Debunking the myth of 'Blue Mondays': No evidence of affect drop after taking clinical MDMA



Sessa, Ben, Aday, Jacob S, O'Brien, Steve, Curran, H Valerie, Measham, Fiona ORCID: 0000-0002-9322-1931, Higbed, Laurie and Nutt, David J
(2022) Debunking the myth of 'Blue Mondays': No evidence of affect drop after taking clinical MDMA. JOURNAL OF PSYCHOPHARMACOLOGY, 36 (3). pp. 360-367.

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Abstract

<h4>Background</h4>Incorporating 3,4-methylenedioxymethamphetamine (MDMA) as an adjunct to psychotherapy has shown promise in recent years for treating various mental health conditions, particularly those involving trauma. However, concerns about declines in mood and cognition during the days following dosing, also known as 'Blue Mondays', have been raised as limitations to its clinical use. Although these changes have been well-documented among recreational users, there are critical confounds to these reports that limit generalizability to clinically administered MDMA.<h4>Aims</h4>Here, we aimed to evaluate the evidence basis for the negative side effects associated with MDMA as well as inform our understanding of the drug's post-acute effects in a clinical context with an open-label study.<h4>Methods</h4>The current open-label study examined MDMA therapy for alcohol use disorder (AUD; <i>N</i> = 14) and measured mood, sleep quality, illicit MDMA consumption and anecdotal reports after the acute drug effects had worn off.<h4>Results</h4>Participants maintained a positive mood during the week following drug administration in a clinical context. Relative to baseline, self-reported sleep quality improved at the 3- and 6-month follow-ups. Finally, no participants reported using or desiring to use illicit MDMA, and the anecdotal reports indicated that they perceived the treatment favourably.<h4>Conclusion</h4>The results support the overall safety and tolerability of clinically administered MDMA and, importantly, suggest that the 'come downs' previously associated with the substance may be explained by confounds in research relating to the illicit sourcing of the drug and specific environmental setting for recreational consumption.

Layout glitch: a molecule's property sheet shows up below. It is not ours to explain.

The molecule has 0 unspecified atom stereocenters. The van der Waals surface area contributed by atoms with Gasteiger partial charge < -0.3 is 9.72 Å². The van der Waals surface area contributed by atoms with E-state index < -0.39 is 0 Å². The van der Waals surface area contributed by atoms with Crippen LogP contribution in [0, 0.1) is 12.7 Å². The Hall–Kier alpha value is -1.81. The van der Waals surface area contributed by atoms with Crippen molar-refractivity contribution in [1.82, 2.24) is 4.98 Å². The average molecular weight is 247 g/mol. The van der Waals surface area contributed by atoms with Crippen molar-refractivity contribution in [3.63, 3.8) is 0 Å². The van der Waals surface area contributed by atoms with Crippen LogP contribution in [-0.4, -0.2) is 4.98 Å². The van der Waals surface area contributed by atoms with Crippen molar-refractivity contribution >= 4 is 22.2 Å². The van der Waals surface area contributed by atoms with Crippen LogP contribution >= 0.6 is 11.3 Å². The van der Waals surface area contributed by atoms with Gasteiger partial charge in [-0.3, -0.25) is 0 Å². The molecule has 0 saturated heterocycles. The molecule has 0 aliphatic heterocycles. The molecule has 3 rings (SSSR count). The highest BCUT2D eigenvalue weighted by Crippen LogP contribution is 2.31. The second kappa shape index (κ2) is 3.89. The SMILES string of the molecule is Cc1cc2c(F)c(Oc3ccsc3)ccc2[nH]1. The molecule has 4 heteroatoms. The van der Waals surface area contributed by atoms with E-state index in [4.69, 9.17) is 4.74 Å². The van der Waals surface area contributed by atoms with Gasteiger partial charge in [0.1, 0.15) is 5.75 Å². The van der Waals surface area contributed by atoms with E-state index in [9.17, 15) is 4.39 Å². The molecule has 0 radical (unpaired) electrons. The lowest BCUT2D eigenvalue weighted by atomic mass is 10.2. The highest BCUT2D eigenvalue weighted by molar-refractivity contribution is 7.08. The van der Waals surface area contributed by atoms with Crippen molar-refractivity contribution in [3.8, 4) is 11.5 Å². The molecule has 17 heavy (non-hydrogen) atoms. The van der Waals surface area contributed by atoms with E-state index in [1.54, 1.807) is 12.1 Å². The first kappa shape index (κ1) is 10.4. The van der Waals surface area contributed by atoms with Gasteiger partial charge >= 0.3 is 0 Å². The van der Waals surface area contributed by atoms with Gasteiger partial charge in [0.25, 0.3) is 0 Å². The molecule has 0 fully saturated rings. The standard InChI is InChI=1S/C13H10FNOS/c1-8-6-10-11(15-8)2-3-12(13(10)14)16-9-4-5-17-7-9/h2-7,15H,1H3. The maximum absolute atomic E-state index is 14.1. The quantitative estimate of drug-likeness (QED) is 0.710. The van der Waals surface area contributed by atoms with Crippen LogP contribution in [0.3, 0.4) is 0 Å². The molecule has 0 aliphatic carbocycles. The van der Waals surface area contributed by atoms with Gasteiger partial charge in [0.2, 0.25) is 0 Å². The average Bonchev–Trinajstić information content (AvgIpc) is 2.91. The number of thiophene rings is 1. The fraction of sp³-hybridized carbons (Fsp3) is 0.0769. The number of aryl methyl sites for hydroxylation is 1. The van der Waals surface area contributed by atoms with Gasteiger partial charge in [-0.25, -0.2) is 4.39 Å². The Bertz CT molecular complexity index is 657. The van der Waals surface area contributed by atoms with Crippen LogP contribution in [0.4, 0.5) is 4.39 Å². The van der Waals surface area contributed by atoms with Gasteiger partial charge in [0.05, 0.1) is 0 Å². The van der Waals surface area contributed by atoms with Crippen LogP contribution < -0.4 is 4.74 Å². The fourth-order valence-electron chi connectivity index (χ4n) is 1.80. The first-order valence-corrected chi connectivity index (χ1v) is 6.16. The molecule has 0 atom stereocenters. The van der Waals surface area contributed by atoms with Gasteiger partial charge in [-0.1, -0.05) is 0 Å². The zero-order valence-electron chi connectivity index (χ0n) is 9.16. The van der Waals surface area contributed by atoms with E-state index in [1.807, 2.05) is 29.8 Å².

Item Type: Article
Uncontrolled Keywords: MDMA, ecstasy, psychotherapy, alcohol use disorder, come downs, Blue Mondays
Divisions: Faculty of Humanities and Social Sciences > School of Law and Social Justice
Depositing User: Symplectic Admin
Date Deposited: 15 Feb 2022 15:13
Last Modified: 18 Jan 2023 21:12
DOI: 10.1177/02698811211055809
Related URLs:
URI: https://livrepository.liverpool.ac.uk/id/eprint/3148992